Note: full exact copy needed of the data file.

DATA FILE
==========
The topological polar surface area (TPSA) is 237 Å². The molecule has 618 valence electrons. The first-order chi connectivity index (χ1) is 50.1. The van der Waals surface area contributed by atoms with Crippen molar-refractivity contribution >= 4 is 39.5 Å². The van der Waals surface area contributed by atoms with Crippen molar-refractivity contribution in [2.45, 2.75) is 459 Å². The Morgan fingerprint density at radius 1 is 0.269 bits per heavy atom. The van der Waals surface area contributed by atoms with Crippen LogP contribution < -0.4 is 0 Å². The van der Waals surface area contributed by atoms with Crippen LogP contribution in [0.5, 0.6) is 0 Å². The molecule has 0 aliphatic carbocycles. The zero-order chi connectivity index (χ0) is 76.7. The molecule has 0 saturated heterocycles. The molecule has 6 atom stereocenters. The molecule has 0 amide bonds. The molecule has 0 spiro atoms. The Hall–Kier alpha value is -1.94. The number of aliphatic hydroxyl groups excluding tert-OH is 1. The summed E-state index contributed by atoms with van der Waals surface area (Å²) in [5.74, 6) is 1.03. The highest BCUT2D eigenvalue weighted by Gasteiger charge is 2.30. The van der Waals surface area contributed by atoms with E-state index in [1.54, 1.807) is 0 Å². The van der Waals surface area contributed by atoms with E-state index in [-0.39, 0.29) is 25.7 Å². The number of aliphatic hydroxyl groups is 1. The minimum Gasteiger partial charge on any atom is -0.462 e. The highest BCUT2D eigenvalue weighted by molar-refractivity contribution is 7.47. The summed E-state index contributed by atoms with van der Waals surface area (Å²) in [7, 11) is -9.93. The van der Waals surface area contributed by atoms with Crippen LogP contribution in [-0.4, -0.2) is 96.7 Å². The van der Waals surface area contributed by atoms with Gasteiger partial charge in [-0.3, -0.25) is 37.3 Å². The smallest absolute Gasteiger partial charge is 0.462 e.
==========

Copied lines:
The topological polar surface area (TPSA) is 237 Å². The molecule has 618 valence electrons. The first-order chi connectivity index (χ1) is 50.1. The van der Waals surface area contributed by atoms with Crippen molar-refractivity contribution >= 4 is 39.5 Å². The van der Waals surface area contributed by atoms with Crippen molar-refractivity contribution in [2.45, 2.75) is 459 Å². The Morgan fingerprint density at radius 1 is 0.269 bits per heavy atom. The van der Waals surface area contributed by atoms with Crippen LogP contribution < -0.4 is 0 Å². The van der Waals surface area contributed by atoms with Crippen LogP contribution in [0.5, 0.6) is 0 Å². The molecule has 0 aliphatic carbocycles. The zero-order chi connectivity index (χ0) is 76.7. The molecule has 0 saturated heterocycles. The molecule has 6 atom stereocenters. The molecule has 0 amide bonds. The molecule has 0 spiro atoms. The Hall–Kier alpha value is -1.94. The number of aliphatic hydroxyl groups excluding tert-OH is 1. The summed E-state index contributed by atoms with van der Waals surface area (Å²) in [5.74, 6) is 1.03. The highest BCUT2D eigenvalue weighted by Gasteiger charge is 2.30. The van der Waals surface area contributed by atoms with E-state index in [1.54, 1.807) is 0 Å². The van der Waals surface area contributed by atoms with E-state index in [-0.39, 0.29) is 25.7 Å². The number of aliphatic hydroxyl groups is 1. The minimum Gasteiger partial charge on any atom is -0.462 e. The highest BCUT2D eigenvalue weighted by molar-refractivity contribution is 7.47. The summed E-state index contributed by atoms with van der Waals surface area (Å²) in [7, 11) is -9.93. The van der Waals surface area contributed by atoms with Crippen LogP contribution in [-0.4, -0.2) is 96.7 Å². The van der Waals surface area contributed by atoms with Gasteiger partial charge in [-0.3, -0.25) is 37.3 Å². The smallest absolute Gasteiger partial charge is 0.462 e.